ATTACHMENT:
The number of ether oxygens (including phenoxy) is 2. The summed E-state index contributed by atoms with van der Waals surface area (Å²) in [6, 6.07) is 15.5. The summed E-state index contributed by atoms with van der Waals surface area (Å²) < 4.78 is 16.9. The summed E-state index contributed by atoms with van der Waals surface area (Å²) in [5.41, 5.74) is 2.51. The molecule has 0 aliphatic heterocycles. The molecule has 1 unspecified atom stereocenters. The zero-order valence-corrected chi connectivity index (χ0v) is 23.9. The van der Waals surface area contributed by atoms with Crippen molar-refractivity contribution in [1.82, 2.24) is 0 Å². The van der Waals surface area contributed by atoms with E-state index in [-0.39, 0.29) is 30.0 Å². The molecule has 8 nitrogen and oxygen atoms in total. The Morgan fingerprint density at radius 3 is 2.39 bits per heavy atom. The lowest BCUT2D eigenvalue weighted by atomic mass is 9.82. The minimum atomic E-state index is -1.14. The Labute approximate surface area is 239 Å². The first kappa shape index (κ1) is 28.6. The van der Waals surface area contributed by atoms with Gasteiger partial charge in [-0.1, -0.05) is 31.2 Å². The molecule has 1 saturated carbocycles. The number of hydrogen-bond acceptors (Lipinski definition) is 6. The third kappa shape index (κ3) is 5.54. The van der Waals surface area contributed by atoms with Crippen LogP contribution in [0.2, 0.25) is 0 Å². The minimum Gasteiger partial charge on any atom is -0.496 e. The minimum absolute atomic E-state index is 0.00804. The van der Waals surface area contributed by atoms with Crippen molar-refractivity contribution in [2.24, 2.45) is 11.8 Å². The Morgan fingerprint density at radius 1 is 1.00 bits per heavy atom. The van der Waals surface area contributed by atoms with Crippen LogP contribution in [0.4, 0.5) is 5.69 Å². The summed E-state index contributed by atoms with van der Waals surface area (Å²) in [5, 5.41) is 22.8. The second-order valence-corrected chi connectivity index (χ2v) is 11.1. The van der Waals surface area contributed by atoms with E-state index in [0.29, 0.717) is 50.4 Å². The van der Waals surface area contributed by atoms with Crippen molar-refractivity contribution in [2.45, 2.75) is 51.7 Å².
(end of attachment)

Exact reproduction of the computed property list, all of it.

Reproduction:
The number of ether oxygens (including phenoxy) is 2. The summed E-state index contributed by atoms with van der Waals surface area (Å²) in [6, 6.07) is 15.5. The summed E-state index contributed by atoms with van der Waals surface area (Å²) < 4.78 is 16.9. The summed E-state index contributed by atoms with van der Waals surface area (Å²) in [5.41, 5.74) is 2.51. The molecule has 0 aliphatic heterocycles. The molecule has 1 unspecified atom stereocenters. The zero-order valence-corrected chi connectivity index (χ0v) is 23.9. The van der Waals surface area contributed by atoms with Crippen molar-refractivity contribution in [1.82, 2.24) is 0 Å². The van der Waals surface area contributed by atoms with E-state index in [-0.39, 0.29) is 30.0 Å². The molecule has 8 nitrogen and oxygen atoms in total. The Morgan fingerprint density at radius 3 is 2.39 bits per heavy atom. The lowest BCUT2D eigenvalue weighted by atomic mass is 9.82. The minimum atomic E-state index is -1.14. The Labute approximate surface area is 239 Å². The first kappa shape index (κ1) is 28.6. The van der Waals surface area contributed by atoms with Gasteiger partial charge in [-0.1, -0.05) is 31.2 Å². The molecule has 1 saturated carbocycles. The number of hydrogen-bond acceptors (Lipinski definition) is 6. The third kappa shape index (κ3) is 5.54. The van der Waals surface area contributed by atoms with Crippen LogP contribution in [0.2, 0.25) is 0 Å². The minimum Gasteiger partial charge on any atom is -0.496 e. The minimum absolute atomic E-state index is 0.00804. The van der Waals surface area contributed by atoms with Crippen molar-refractivity contribution in [2.24, 2.45) is 11.8 Å². The Morgan fingerprint density at radius 1 is 1.00 bits per heavy atom. The van der Waals surface area contributed by atoms with Crippen LogP contribution in [0.4, 0.5) is 5.69 Å². The summed E-state index contributed by atoms with van der Waals surface area (Å²) in [5, 5.41) is 22.8. The second-order valence-corrected chi connectivity index (χ2v) is 11.1. The van der Waals surface area contributed by atoms with E-state index in [0.29, 0.717) is 50.4 Å². The van der Waals surface area contributed by atoms with Crippen molar-refractivity contribution in [2.45, 2.75) is 51.7 Å².